Our Personal Prisons

Prison cannot be a nice place.  I’ve never heard anyone say, “my goal is to go to prison.”  We understand it to be difficult and scary.  It must be absolutely devastating when an innocent is falsely accused and put in prison.  Why am I talking about prison?  It’s because of Paul and Silas.  Their story of being in prison is recorded in the New Testament in Acts 16:16-34.  

Paul and his co-worker, Silas, had done nothing wrong, but they made some businessmen angry; therefore, were falsely accused and thrown in prison.  Knowing of their unfair treatment causes us to feel sympathy for them, but their reaction to their predicament causes astonishment.  They were singing!  Yes, singing praises to God, worshiping Him.  This incident reminds me of another verse found in I Thessalonians 5:18, “In everything give thanks for this is the will of God in Christ Jesus concerning you.”  Has that verse ever been confusing to you?  It has to me.

For years I wondered how in the world someone suffering such injustice could end up singing and being happy.  I know they were rejoicing — but how?  I’ve often imagined that while I would indeed pray, my focus might be on getting a good lawyer or mulling over the unfairness.  Perhaps any one of us might slip into some level of depression — but sing?   

It’s the, “in everything give thanks,” that confused me for many years, but I realize now, that was because I was focusing on the wrong thing.  I made the mistake for the longest time of believing that we were to try and be happy for every bad thing that happens to us.  The truth goes far deeper.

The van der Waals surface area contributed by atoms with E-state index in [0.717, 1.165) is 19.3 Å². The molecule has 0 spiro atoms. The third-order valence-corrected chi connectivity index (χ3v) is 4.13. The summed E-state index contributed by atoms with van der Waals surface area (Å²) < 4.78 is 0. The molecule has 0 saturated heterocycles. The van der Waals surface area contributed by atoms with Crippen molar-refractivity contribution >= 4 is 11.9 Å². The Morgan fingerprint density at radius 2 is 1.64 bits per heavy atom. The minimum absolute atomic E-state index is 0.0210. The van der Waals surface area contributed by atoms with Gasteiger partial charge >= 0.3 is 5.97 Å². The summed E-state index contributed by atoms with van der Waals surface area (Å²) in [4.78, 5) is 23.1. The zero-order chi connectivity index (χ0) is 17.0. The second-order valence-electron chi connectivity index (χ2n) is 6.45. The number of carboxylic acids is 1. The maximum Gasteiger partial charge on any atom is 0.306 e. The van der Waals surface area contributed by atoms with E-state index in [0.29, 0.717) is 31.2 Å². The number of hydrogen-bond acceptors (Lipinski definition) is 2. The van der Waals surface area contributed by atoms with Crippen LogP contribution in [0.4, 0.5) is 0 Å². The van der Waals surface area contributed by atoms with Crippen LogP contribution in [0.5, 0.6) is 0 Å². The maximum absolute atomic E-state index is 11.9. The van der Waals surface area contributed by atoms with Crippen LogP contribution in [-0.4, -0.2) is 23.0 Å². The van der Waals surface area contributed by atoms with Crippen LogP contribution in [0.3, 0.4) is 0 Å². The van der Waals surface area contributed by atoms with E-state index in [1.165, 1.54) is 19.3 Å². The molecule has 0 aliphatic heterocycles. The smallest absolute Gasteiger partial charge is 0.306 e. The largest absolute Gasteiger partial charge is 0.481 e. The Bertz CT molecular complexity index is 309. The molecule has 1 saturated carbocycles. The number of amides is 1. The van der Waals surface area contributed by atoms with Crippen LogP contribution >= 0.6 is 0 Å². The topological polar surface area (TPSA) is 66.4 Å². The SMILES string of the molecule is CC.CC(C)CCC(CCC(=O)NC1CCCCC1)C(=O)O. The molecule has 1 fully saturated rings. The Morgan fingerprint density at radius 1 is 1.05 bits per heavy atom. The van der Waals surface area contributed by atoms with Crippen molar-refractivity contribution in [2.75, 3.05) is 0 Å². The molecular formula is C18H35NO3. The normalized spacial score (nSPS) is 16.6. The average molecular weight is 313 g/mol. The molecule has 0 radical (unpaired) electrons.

Paul and Silas weren’t thanking God that they were falsely thrown in prison; they were thanking God that He was in there with them!  His presence and sense of love so strong, they had to sing His praises.  It’s no different for you and me today.  We can find ourselves in a prison on despondency when we are unfairly treated, or our circumstances are unfavorable.  Perhaps a relationship has broken apart or a dear loved one has passed away leaving one in a prison of grief.  

The important thing to remember is, no matter how deep the grief or shattering the situation, we are never alone in our prison, and with God, He can open the doors, as He did with Paul and Silas, and set us free in our spirits.  Never forget that God is always bigger than any problem.  He was bigger than the lions when Daniel was thrown in the pit.  He was ruling over the vast water when He parted the Red Sea for His people to walk on dry land to the other side.  

When we choose to praise Him that He is with us in all of circumstances, pleasant or terrible, the beauty of His presence fills us with hope and peace.  We are reminded that nothing is impossible with Him and He holds the whole world in His hands.  When we are down and in despair, remember who is right there with you in the middle of the darkness of your present world, bringing His light of comfort and all His own strength for you to grab hold.

2 Comments on “Our Personal Prisons

  1. Yes!! A-Men. You don’t really how much this has help me today!!

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